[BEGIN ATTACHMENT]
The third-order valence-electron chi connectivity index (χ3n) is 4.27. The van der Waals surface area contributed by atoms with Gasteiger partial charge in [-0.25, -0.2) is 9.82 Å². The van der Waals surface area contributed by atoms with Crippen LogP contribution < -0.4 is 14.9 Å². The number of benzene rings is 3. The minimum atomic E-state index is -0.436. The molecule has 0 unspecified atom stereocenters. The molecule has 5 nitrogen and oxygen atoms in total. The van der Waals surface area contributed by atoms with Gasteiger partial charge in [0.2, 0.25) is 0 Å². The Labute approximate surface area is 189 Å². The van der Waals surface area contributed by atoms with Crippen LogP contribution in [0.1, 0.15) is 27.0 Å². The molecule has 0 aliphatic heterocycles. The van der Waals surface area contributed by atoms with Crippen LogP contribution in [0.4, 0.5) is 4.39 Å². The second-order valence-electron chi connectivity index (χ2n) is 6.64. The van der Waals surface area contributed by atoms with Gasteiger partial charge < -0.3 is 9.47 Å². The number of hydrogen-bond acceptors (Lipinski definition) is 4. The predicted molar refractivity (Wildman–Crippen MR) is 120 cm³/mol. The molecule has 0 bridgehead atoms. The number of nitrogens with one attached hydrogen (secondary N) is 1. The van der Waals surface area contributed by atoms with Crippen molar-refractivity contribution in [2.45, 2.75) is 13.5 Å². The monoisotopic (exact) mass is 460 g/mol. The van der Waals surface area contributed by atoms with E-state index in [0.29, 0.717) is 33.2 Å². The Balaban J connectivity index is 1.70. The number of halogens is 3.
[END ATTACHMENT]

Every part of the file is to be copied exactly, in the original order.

The third-order valence-electron chi connectivity index (χ3n) is 4.27. The van der Waals surface area contributed by atoms with Gasteiger partial charge in [-0.25, -0.2) is 9.82 Å². The van der Waals surface area contributed by atoms with Crippen LogP contribution < -0.4 is 14.9 Å². The number of benzene rings is 3. The minimum atomic E-state index is -0.436. The molecule has 0 unspecified atom stereocenters. The molecule has 5 nitrogen and oxygen atoms in total. The van der Waals surface area contributed by atoms with Gasteiger partial charge in [0.2, 0.25) is 0 Å². The Labute approximate surface area is 189 Å². The van der Waals surface area contributed by atoms with Crippen LogP contribution in [0.1, 0.15) is 27.0 Å². The molecule has 0 aliphatic heterocycles. The van der Waals surface area contributed by atoms with Crippen LogP contribution in [0.4, 0.5) is 4.39 Å². The second-order valence-electron chi connectivity index (χ2n) is 6.64. The van der Waals surface area contributed by atoms with Gasteiger partial charge < -0.3 is 9.47 Å². The number of hydrogen-bond acceptors (Lipinski definition) is 4. The predicted molar refractivity (Wildman–Crippen MR) is 120 cm³/mol. The molecule has 0 bridgehead atoms. The number of nitrogens with one attached hydrogen (secondary N) is 1. The van der Waals surface area contributed by atoms with Crippen molar-refractivity contribution in [2.45, 2.75) is 13.5 Å². The monoisotopic (exact) mass is 460 g/mol. The van der Waals surface area contributed by atoms with E-state index in [0.29, 0.717) is 33.2 Å². The Balaban J connectivity index is 1.70. The number of halogens is 3.